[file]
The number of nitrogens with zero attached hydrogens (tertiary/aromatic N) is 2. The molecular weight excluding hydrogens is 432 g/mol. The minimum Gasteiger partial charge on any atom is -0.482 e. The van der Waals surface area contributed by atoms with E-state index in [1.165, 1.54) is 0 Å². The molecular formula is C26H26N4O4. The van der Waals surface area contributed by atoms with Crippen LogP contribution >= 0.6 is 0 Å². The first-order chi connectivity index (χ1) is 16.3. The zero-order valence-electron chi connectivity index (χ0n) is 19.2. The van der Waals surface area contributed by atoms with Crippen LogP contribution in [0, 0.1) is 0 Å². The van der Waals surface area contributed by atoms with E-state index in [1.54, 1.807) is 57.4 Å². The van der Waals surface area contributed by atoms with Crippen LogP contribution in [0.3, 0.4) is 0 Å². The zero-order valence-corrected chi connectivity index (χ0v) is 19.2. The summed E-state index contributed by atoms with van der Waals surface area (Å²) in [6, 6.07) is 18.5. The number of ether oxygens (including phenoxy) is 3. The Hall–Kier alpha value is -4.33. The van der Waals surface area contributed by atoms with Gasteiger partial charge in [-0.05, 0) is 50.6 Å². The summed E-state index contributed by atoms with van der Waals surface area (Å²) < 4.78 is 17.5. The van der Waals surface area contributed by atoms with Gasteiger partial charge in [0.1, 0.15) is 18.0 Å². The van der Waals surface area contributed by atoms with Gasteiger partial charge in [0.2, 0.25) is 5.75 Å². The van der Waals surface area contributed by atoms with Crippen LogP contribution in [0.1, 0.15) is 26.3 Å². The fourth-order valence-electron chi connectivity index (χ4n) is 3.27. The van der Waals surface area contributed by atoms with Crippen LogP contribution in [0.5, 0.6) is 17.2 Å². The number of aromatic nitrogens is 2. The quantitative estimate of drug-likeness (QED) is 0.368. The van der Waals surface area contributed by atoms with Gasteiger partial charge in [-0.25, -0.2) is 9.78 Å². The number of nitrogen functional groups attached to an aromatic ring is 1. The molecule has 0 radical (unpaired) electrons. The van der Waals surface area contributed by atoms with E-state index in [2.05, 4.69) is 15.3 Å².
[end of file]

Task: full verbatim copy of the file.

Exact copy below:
The number of nitrogens with zero attached hydrogens (tertiary/aromatic N) is 2. The molecular weight excluding hydrogens is 432 g/mol. The minimum Gasteiger partial charge on any atom is -0.482 e. The van der Waals surface area contributed by atoms with E-state index in [1.165, 1.54) is 0 Å². The molecular formula is C26H26N4O4. The van der Waals surface area contributed by atoms with Crippen LogP contribution >= 0.6 is 0 Å². The first-order chi connectivity index (χ1) is 16.3. The zero-order valence-electron chi connectivity index (χ0n) is 19.2. The van der Waals surface area contributed by atoms with Crippen LogP contribution in [0, 0.1) is 0 Å². The van der Waals surface area contributed by atoms with E-state index in [1.54, 1.807) is 57.4 Å². The van der Waals surface area contributed by atoms with Crippen LogP contribution in [0.3, 0.4) is 0 Å². The zero-order valence-corrected chi connectivity index (χ0v) is 19.2. The summed E-state index contributed by atoms with van der Waals surface area (Å²) in [6, 6.07) is 18.5. The number of ether oxygens (including phenoxy) is 3. The Hall–Kier alpha value is -4.33. The van der Waals surface area contributed by atoms with Gasteiger partial charge in [-0.05, 0) is 50.6 Å². The summed E-state index contributed by atoms with van der Waals surface area (Å²) < 4.78 is 17.5. The van der Waals surface area contributed by atoms with Gasteiger partial charge in [0.1, 0.15) is 18.0 Å². The van der Waals surface area contributed by atoms with Gasteiger partial charge in [0.2, 0.25) is 5.75 Å². The van der Waals surface area contributed by atoms with Crippen LogP contribution in [0.1, 0.15) is 26.3 Å². The fourth-order valence-electron chi connectivity index (χ4n) is 3.27. The van der Waals surface area contributed by atoms with Crippen LogP contribution in [0.5, 0.6) is 17.2 Å². The number of aromatic nitrogens is 2. The quantitative estimate of drug-likeness (QED) is 0.368. The van der Waals surface area contributed by atoms with Gasteiger partial charge in [-0.25, -0.2) is 9.78 Å². The number of nitrogen functional groups attached to an aromatic ring is 1. The molecule has 0 radical (unpaired) electrons. The van der Waals surface area contributed by atoms with E-state index in [2.05, 4.69) is 15.3 Å².